For two weeks in June (starting the first Friday of the month) Santarém’s Feira Nacional da Agricultura celebrates all things rural and agricultural, with displays of bullfighting, folk dancing, local arts and crafts, and country traditions. The town also hosts an annual Festival de Gastronomia (third and fourth week of October), where you can taste all sorts of regional specialities. In addition, a large market sprawls around the bullring on the second and fourth Sunday of every month.
GOLEGÃ, on the west bank of the Rio Tejo, midway between
Golegã is one of the main crossing points to the east bank of the Rio Tejo – a bull-breeding and vine-growing territory of rich plains and riverside marshes. The N118 marks the most attractive route along the river, taking in several small towns and quintas en route to Santarém, 45km away. There’s nothing much to stop for in Chamusca, Alpiarça or Almeirim – the latter once the site of a royal summer palace – but local wine producers line the road at intervals, open for sales to the public; look for signs saying “vinho do produtor”.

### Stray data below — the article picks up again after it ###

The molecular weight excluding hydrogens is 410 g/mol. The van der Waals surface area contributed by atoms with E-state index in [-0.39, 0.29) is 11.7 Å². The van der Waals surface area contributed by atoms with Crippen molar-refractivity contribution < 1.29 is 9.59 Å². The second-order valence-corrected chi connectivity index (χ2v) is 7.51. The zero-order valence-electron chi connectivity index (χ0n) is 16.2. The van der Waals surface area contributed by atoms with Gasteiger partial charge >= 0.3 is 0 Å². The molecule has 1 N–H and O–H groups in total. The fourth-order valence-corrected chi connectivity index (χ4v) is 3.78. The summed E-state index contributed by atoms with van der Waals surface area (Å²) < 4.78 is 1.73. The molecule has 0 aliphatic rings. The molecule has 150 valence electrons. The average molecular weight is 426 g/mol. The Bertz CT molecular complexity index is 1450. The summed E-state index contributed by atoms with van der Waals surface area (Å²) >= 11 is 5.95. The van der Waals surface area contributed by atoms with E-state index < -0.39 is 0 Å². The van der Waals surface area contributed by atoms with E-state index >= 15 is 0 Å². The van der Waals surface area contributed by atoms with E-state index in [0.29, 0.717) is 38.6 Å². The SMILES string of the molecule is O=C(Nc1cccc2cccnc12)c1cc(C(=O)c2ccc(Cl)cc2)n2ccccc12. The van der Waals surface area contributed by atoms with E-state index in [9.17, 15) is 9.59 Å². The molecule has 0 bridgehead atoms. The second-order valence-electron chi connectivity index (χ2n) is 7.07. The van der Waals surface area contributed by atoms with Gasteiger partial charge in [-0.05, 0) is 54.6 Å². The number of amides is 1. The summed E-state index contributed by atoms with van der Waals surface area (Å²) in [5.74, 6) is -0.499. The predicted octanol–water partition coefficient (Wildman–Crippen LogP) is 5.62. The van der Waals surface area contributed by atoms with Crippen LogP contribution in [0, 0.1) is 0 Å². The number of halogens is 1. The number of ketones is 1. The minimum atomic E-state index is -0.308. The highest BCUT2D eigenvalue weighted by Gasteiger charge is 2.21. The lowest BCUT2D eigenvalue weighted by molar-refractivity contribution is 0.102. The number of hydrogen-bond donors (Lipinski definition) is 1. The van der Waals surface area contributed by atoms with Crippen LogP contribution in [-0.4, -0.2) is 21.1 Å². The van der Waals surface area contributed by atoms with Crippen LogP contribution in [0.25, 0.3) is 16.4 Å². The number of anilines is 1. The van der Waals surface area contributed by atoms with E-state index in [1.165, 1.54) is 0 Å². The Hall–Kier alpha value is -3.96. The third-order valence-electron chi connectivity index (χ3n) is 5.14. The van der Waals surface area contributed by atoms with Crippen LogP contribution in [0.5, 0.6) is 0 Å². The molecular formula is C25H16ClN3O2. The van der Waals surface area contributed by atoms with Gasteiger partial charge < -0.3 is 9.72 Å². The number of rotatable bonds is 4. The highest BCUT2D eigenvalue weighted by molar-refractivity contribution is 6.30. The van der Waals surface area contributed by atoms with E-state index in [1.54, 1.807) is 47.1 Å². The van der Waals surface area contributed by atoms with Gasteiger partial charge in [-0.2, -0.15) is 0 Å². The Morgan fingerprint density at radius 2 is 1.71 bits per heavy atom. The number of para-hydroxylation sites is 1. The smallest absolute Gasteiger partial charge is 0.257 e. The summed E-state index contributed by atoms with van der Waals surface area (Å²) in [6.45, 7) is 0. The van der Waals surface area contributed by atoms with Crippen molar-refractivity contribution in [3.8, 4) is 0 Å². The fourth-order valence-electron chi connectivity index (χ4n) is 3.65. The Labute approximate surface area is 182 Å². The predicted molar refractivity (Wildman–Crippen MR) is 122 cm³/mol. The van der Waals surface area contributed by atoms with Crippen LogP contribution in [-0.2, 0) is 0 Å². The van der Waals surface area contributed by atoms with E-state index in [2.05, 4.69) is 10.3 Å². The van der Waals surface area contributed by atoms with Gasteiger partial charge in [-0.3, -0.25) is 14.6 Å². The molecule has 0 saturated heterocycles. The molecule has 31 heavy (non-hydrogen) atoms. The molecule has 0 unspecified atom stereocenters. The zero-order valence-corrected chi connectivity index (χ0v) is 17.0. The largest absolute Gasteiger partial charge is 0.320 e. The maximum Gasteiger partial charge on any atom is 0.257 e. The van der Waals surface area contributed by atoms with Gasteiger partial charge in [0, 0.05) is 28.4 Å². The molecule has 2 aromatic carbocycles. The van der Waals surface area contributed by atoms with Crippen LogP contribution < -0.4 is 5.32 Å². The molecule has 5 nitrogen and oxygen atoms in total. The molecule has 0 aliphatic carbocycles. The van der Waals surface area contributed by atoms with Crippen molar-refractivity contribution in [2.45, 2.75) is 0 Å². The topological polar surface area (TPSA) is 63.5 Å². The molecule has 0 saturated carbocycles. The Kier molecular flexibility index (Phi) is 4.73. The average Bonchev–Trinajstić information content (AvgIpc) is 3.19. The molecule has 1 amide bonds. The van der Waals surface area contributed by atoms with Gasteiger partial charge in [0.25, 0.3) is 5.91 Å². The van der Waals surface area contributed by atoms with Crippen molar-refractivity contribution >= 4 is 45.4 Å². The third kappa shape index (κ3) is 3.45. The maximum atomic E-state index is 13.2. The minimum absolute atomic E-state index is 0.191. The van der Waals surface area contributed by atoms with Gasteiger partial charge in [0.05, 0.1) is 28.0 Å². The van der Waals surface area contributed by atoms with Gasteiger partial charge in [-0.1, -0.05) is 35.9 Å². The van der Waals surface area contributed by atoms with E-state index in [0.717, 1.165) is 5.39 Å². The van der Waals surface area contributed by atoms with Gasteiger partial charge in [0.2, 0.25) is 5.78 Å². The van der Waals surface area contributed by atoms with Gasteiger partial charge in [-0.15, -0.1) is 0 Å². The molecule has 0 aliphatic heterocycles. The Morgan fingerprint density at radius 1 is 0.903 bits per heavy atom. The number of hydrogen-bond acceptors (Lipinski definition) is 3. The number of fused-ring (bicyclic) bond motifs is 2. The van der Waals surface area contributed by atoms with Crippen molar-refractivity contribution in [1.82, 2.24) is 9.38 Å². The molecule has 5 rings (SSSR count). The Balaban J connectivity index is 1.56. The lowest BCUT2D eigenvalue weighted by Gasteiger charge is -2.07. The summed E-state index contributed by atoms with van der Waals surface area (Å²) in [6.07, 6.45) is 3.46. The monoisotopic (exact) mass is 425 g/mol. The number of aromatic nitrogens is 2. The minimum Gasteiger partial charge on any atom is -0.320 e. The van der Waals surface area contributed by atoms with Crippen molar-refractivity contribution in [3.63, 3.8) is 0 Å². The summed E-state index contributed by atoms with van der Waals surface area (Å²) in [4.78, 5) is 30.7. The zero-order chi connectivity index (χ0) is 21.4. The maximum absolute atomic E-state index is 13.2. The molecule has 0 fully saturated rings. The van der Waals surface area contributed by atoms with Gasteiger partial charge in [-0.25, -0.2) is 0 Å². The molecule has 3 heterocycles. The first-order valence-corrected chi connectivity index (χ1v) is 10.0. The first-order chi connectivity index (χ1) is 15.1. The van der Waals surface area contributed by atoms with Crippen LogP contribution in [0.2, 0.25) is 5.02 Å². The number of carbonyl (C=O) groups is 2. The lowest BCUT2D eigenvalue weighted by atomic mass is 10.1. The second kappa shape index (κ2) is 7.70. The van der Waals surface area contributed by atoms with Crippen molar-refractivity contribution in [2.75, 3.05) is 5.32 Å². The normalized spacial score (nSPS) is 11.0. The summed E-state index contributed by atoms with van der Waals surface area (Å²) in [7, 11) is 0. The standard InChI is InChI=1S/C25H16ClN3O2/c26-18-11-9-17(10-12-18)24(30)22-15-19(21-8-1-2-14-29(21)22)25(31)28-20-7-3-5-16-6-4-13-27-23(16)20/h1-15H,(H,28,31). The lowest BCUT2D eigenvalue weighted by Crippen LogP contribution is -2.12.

Following the Tejo valley to the east, you will pass the remarkable castle at Almourol and, at the confluence of the Rio Tejo and Rio Zêzere, the pretty town of Constância. There’s another historic castle at Abrantes, 12km further east, and an even more extraordinary one at Belver, east of Abrantes, on the north bank of the Tejo. The whole route is an enjoyable approach to the towns of the northern Alentejo or the Beira Baixa, and it’s covered by train (the Lisbon–Covilhã service), but drivers are going to have the best of it since you’re unlikely to want to stop anywhere for long.
Eight kilometres south of